In addition, non-repeating designs, such as photographs, high contrast lines, or other non-repeating designs are viewed as being dependent on a degree of alignment and/or orientation continuity that is outside of reliably achieved levels for manufactured objects with material covers. Accordingly, such non-repeating designs were incorrectly viewed as unacceptable designs for such material covers. Accordingly, applying arbitrary designs to material covers proceeds contrary to accepted wisdom.

Referring now to FIG. 1, an example design printing system (DPS) 100 is shown. The DPS 100 may include system logic 114 to support execution of the model logic 300 and the print logic 400 described below. The system logic may include processors 116, memory 120, and/or other circuitry.

The memory 120 may include three-dimensional models 152 projection schemes 154, packing algorithms 156, and printing drivers 158. The memory 120 may further include applications and structures 166, for example, coded objects, machine instructions, templates, or other structures to support model manipulation and editing, projection, packing, printing or other tasks described below.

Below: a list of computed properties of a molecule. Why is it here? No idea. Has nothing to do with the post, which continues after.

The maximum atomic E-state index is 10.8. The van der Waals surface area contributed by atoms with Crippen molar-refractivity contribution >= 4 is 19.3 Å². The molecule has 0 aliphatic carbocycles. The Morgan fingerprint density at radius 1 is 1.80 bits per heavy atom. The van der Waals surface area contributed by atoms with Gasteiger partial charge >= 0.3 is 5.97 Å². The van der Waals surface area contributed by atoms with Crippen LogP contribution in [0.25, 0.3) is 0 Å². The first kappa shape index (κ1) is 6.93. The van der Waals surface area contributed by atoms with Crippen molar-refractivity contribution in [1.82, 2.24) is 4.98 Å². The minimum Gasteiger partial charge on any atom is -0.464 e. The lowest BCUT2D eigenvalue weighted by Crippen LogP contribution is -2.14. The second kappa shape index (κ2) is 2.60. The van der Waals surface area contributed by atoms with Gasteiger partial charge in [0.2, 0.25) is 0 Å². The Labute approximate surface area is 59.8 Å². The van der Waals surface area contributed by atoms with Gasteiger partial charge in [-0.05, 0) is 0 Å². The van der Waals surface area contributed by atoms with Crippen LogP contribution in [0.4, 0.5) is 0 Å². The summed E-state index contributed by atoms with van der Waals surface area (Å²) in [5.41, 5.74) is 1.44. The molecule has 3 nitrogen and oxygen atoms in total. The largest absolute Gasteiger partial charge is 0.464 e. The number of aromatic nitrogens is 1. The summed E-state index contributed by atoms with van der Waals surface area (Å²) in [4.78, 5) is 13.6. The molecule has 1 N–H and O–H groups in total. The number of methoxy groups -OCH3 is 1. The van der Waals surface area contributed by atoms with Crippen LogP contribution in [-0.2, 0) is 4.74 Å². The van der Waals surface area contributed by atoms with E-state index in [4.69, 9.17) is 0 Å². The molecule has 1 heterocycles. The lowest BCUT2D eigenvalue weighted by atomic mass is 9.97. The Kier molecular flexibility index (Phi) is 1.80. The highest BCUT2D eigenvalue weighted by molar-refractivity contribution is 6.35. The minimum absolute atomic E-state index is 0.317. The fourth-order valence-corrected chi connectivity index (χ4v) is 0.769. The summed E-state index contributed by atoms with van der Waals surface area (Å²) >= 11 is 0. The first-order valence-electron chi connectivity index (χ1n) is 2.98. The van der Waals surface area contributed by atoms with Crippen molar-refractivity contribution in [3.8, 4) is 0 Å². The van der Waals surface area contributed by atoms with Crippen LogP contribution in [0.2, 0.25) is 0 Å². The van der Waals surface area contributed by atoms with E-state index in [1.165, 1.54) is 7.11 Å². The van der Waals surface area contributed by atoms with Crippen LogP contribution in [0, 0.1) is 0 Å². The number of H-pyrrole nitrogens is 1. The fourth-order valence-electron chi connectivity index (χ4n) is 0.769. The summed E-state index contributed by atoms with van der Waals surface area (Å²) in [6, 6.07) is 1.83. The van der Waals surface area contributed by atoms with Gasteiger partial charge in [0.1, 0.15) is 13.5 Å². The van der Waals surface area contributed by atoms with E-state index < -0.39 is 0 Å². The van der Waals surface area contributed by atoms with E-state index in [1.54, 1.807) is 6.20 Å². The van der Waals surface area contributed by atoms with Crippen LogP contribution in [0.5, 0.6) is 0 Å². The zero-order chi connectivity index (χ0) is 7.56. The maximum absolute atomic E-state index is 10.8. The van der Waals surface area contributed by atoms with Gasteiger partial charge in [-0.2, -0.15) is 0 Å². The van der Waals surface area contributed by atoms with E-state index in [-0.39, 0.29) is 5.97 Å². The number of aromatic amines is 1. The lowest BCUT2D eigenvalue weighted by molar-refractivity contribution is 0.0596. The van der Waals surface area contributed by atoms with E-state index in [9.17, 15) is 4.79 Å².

In various implementations, the system logic 114 may be distributed over multiple physical servers, be implemented as a virtual machine, and/or be implemented, at least in part, as one or more serverless applications.

The DPS 100 may also include communication interfaces 112, which may support wireless, e.g. Bluetooth, Wi-Fi, WLAN, cellular (4G, LTE/A), and/or wired, Ethernet, Gigabit Ethernet, optical networking protocols. The communication interfaces 112 may also include serial interfaces, such as universal serial bus (USB), serial ATA, IEEE 1394, lighting port, I2C, slimBus, or other serial interfaces. The DPS 100 may include power functions 134 and various input interfaces.